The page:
Ten years on, Twitter sober is Twitter free

Ten years on, Twitter sober is Twitter free

Published 27/03/2016 | 02:30

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Every day I get down on my knees and I thank the Good Lord that there was no Twitter when I was drinking.

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There are 105 characters in that line, as you will no doubt be aware, and when I tweeted it last year, I felt that I might be doing someone, somewhere, some good. Perhaps for some tweeter in the depths of a drunken ecstasy, it might serve as a distant note of caution – whatever you want so badly to say, whatever this desperate need to share, just don’t.

Personally I have no way of knowing exactly how much trouble I’d be in, given all the opportunities for self-destruction that would have arrived after closing time, and the ominous encroachment of the libel lawyers onto these once- lawless territories.

But I would hope that even in drink, the old traditions of Twitter – some of which have existed as far back as its foundation 10 years ago – would have had a civilising effect.

There are things that strike me about the custom and practice of Twitter which don’t really fit with the universally accepted wisdom. My own experience has been mostly pleasant, not least on the day when I went to my “Notifications” and saw the astounding words, “Van Morrison followed you”.

Though I only joined in August 2013, there are times when I feel that that one incident has probably justified the entire creation of the internet, regardless of all the atrocities -I followed him back, by the way.

So I have been fortunate in my tweeting, and perhaps as a result, whenever I am tempted to make a brutish intervention, I try to resist. Sometimes after a football match I am just too stricken with grief not to place my great sorrow on the record, and to name the guilty men. Yet I always feel a bit better about myself when I spurn these opportunities, and any others that might arise in matters of less importance.

For example there’s a bunch of lads, mostly political journalists, who tend to get very excited on certain Saturday nights when they get the results of a new opinion poll which is to appear in one of the Sunday papers.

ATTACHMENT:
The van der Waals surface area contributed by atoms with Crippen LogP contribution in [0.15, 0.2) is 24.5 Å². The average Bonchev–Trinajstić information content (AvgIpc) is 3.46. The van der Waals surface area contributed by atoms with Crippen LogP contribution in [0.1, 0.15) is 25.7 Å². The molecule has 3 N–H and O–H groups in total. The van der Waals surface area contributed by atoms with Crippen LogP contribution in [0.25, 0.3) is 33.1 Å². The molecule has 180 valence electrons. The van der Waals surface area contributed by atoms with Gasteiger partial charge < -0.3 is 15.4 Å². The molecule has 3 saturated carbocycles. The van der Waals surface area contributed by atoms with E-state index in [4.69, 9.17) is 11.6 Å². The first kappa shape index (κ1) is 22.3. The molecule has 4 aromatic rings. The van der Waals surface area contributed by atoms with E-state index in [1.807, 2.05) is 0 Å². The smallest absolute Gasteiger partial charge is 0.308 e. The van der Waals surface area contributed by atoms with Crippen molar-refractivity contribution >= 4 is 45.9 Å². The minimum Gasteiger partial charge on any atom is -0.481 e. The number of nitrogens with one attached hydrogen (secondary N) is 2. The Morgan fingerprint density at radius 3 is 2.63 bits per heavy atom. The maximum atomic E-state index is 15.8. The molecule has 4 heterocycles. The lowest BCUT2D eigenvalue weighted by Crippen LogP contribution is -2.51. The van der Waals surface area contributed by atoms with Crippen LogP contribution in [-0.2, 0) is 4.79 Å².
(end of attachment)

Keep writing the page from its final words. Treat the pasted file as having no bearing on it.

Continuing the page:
Back and forth they go, debating whether FF is up 3pc due to the weakness of Labour, if it’s a blip or perhaps a sign of a more permanent re-alignment of the parties and so on.

Many times I have seen them like this, on Saturday night of all nights, and many times I have wanted to tweet directly to them: Lads…go home…go home and forget about that stuff…go home and get a life.

But with that admirable restraint which for me is the essence of Twitter, I let it pass. For any journalist, Twitter is both a crucial resource and a threat to the very existence of the ancient craft – not just because of “the challenges of the internet” but because it’s never a great idea for journalists to be talking to one another all the time, lest they all end up saying the same thing – then again in olden days you also had a kind of Twitter, it was called Mulligan’s of Poolbeg Street.

And interestingly, while many exchanges stop short of outright personal vilification, for some mysterious reason this can change when the debate is taking place at 2.30 in the morning.

Yet I don’t entirely agree with the cliche that Twitter is “an online echo chamber”. While many of the tweeters I encounter seem to be decent, intelligent people, in that they agree with me on just about everything, there are others who are clearly wrong-headed – I follow some people who openly support Manchester United.

And I deal with their failings largely by doing nothing. Indeed you could say that I have a policy of actively doing nothing, when confronted on Twitter with signs of great error – whether I would be able to walk away from such situations with a few drinks on board, mercifully I will never know.

And if I am being rigorously honest, I think there is truth in the line that Twitter tends towards a “left-leaning mob mentality” whereby “so-called liberals” actually show how illiberal they are.

But looking at it closely, I can see two flaws in this “illiberal liberal” argument, the first of which is that it’s such a terrible old line, anyone even thinking of using it should be shot – which I know is a tad illiberal, and might prove their point if it weren’t for the other flaw, which is that people who really enjoy making that argument tend to be wrong about almost everything.

Undoubtedly the internet is a producer of hate on a phenomenal scale, but on Twitter you are not obliged to follow everyone in the world, indeed you can follow Joyce Carol Oates and her fine tweeting on literature and art, and nothing else – in a perverse way, Twitter itself can be a shelter from a Twitter storm.

That it will also consume your existence, waste your time, mess with your attention span and leave you chronically addicted may also be of concern to some.

But you can still have some kind of a life, however little of it remains. What you need to do, above all else, is stay away from that first drink.


Sunday Independent